Date of Award
Ph.D. in Pharmaceutical Sciences
Pharmaceutics and Drug Delivery
Bonnie A. Avery
Seong B. Jo
Christopher R. Mccurdy
Drug addiction is a chronic disorder characterized by obsessive and uncontrollable drug-seeking behaviors. It is a major public health problem globally as well as in the United States. Apart from causing severe medical complications it also leads to several socioeconomic problems like healthcare expenditures, lost earnings and increase in drug-related crime. The discovery and development of potential pharmacotherapies to treat cocaine dependence has been a high priority for more than two decades but still there is US-FDA approved medication. This illustrates the need for the development of effective medication to treat cocaine and methamphetamine abuse. Sigma receptors have recently been identified as potential targets for the development of novel therapeutics. The affinity of cocaine and methamphetamine to sigma receptors represents that targeting these receptors using selective antagonists will be an effective strategy in the development of novel medications. This dissertation is primarily focused on the role of metabolism and pharmacokinetics in the lead optimization of novel sigma receptor antagonists to treat abuse of cocaine and methamphetamine. Taking this in to consideration, we first determined in vivo and in vitro properties of CM156, [3-(4-(4-cyclohexylpiperazin-1-yl)butyl)benzo[d]thiazole-2(3h)-thione] a highly selective sigma receptor antagonist using a validated UPLC/MS method. However due to its poor in vivo and in vitro performance further research was halted. Several analogs were then synthesized by blocking the metabolic soft spots of CM156. We performed a preliminary screening of a series of the high affinity sigma receptor antagonists using in vitro metabolism studies and selected AZ66, 3-(4-(4-cyclohexylpiperazine-1-yl)pentyl)-6-fluorobenzo[ d]thiazole 2(3h)-one, as a lead compound. AZ66 is an optimized sigma receptor ligand with high metabolic stability that has been shown to mitigate behavioral effects of methamphetamine, suggesting that it can become a potential candidate to treat methamphetamine abuse. We determined its physicochemical properties such as solubility, pKa, Log PO/W and Log DPBS, (pH 7.4). We have also assessed its in vitro metabolic stability and in vivo pharmacokinetic parameters and absolute bioavailability in rats using a validated UPLC-MS/MS method. We conducted repeated dose pharmacokinetic studies and estimated the plasma steady state concentrations. More importantly we estimated its extent of central nervous system penetration using brain to plasma ratio studies in rats. The results of these in vitro and in vivo studies will lead to development of successful pharmacotherapies for cocaine and methamphetamine abuse.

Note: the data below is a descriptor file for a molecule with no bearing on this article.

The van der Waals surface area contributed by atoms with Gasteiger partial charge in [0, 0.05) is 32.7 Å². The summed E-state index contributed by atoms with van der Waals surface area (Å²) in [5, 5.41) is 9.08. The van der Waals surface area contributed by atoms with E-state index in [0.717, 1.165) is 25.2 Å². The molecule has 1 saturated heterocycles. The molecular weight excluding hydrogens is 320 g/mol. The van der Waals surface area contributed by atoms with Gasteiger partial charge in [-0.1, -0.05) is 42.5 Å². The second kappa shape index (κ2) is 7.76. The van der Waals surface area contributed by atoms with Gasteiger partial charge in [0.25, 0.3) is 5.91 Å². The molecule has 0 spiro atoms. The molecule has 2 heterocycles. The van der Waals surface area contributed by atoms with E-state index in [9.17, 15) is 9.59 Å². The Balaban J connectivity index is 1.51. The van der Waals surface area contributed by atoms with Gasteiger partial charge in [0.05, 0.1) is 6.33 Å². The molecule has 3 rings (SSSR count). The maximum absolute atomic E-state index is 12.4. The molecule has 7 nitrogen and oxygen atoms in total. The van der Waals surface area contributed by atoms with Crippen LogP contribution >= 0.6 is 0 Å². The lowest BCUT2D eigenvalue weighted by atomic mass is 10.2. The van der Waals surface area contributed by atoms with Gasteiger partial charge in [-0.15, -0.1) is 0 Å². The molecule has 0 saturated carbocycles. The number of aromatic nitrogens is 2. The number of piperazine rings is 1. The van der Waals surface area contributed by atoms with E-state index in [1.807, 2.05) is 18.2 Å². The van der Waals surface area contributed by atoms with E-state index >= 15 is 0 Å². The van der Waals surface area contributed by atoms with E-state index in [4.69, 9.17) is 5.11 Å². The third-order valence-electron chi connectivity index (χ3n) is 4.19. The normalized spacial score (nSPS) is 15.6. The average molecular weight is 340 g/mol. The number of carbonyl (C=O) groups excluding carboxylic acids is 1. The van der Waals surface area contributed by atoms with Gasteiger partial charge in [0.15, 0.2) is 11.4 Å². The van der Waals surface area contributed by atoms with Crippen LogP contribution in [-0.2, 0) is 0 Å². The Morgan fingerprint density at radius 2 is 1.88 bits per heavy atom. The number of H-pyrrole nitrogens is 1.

Jamalapuram, Seshulatha, "Metabolic Stability And Pharmacokinetics In Lead Optimization Of Potential Anti-Psychostimulant Pharmacotherapies" (2013). Electronic Theses and Dissertations. 730.